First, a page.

Four Key L&D Observations from 2017

By March 19, 2018March 21st, 2018No Comments

Four Key L&D Observations from 2017

Working with a diverse range of clients over the past 12 months, we’ve gained important insights into their expectations about the future of learning and development. 2017 was a pivotal year for the Learning & Development industry, with fresh, modern approaches to L&D becoming essential.

Observation 1.
Employers are not just focused on the short-term performance of a team member but the long-term results of the business. More than ever before, this strategic approach is central to the projects we work on with clients. We look at the current behaviours and habits of teams and work out a creative and engaging approach to increase performance, productivity and profitability. We take time to look at each person holistically and then strategise how we will move each person up or in some cases out.

Observation 2.
It’s no longer about a workshop’s bells and whistles, gamification, and online whizz-bang learning. Employers are focused on what will get tangible results, results that can be seen on the bottom line. In some cases, this has meant stripping back, simplifying and streamlining the L&D strategies we use with clients. We have rolled back the production of high-end eLearning and instead, with one client, shot some simple, almost amateur videos. These, coupled with a leadership team who actively coach the lessons in the video, made for a winning formula.

Observation 3.
In this fast-paced working world, L&D is all about iterations and agile working. Partnering with employers and being prepared to get in the trenches with them is gold. Once upon a time, you wouldn’t send anything to a client until it was ‘ready’ or ‘perfect’. Now, we discover together, review early samples, and talk frankly about if it will work or not. We’re not just a ‘yes’ supplier, we like healthy debate to make sure what we’re designing will lead to tangible results. This can sometimes feel like more work, but we save time on the old, bureaucratic style of project management. This means we can invest this time in solution-finding, bringing us closer to the result a client is looking for.

Observation 4.
There’s so much about what we’ve been doing as an industry that’s at risk of disappearing. Everything from the 8-hour workshop (I mean what mind-blowing content are participants really taking in come 4pm?), to workbooks of thousands of words, to Learning Management Systems that don’t work ‘on the go’. What is gaining traction is the emphasis on the role of the Leader in an employee’s learning. A leader needs to commit him or herself to the team’s development without question. A leader can’t palm off development as ‘someone else problem’. It’s about joint accountability to get performance and therefore results.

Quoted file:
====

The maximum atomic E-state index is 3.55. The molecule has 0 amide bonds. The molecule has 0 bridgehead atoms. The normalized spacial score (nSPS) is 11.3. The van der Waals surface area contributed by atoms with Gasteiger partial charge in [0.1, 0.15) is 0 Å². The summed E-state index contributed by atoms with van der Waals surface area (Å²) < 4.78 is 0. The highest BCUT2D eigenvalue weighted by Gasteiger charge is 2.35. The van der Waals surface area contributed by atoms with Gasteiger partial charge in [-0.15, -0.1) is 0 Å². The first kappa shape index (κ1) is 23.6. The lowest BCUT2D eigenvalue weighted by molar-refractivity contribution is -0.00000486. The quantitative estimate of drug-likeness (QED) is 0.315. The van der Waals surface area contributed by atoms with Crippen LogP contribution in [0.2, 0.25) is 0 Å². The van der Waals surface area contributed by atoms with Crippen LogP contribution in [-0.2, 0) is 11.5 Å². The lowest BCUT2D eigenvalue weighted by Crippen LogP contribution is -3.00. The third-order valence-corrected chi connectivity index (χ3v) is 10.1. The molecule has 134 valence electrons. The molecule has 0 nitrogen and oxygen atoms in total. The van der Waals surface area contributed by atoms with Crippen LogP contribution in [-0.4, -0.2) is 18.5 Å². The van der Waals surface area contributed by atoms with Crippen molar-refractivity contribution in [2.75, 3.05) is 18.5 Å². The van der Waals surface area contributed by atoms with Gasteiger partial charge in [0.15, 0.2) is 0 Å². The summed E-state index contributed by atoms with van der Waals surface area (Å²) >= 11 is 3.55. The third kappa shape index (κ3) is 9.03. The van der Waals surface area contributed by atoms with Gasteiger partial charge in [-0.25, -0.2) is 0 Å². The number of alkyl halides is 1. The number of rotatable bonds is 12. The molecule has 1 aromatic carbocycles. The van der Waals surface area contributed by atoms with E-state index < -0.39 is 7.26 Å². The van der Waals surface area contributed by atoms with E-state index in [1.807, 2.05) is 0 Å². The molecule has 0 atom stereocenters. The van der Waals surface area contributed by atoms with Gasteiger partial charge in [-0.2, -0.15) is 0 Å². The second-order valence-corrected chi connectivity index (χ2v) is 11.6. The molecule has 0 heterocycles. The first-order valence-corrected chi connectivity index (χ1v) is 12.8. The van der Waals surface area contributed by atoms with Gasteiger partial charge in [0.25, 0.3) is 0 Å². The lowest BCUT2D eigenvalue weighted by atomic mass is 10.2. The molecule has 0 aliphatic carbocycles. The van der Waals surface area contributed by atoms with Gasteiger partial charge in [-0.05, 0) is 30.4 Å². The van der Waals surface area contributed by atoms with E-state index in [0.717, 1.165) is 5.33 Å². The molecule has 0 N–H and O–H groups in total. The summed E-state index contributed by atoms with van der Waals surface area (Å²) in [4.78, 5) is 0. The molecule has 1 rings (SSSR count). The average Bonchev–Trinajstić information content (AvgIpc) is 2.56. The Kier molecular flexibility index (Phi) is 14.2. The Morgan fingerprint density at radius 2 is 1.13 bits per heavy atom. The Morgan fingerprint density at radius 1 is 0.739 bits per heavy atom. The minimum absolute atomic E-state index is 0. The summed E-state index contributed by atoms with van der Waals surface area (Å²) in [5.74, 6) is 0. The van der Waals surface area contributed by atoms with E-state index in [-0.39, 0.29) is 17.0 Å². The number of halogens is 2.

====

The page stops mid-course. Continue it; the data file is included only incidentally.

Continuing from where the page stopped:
The future of L&D going into 2020 is truly exciting with old systems falling away and new, fast and economical approaches becoming the norm. If you’ve got some insights to share about L&D come 2020 (yes, it’s not the far away!), please leave a comment or drop us a line.

Ben Roulston – THINKA Co-founder, Growth

As follow-up, participants apply what they learn and leaders coach using the coaching cards provided, offering feedback to improve both team and individual performances. In due course, participants discuss what has changed, improvements or continued ‘roadblocks’ with their leader.

Follow up

(period defined by the business, with reflection and discussion)

A 5-hour workshop where we look at how leaders can work with teams on motivating, coaching and setting standards in effective ways.


Participants see how important communication and collaboration is when getting results. They learn how to work with each other to build positive store culture and design effective systems and processes.

Workshop 3

(5 hours, face to face)

As part of pre-work, each participant completes a survey that highlights what aspects of customer experience they’re comfortable with and what needs work. This influences the design of the program and its priority areas.


(30 minutes, online)

A 5-hour workshop where we work through the fundamentals of an outstanding customer experience from end-to-end.


Participants learn more about their ‘ideal customers’ and the typical journeys they go through, and how to design experiences that work for these customers.

Workshop 1

(5 hours, face to face)

A 5-hour workshop where we align the values, behaviours and actions required for an outstanding customer experience.


Participants see how to embed the values and behaviours of their business in practical ways – to improve customer interactions and promote long-term loyalty.

Workshop 2

(5 hours, face to face)

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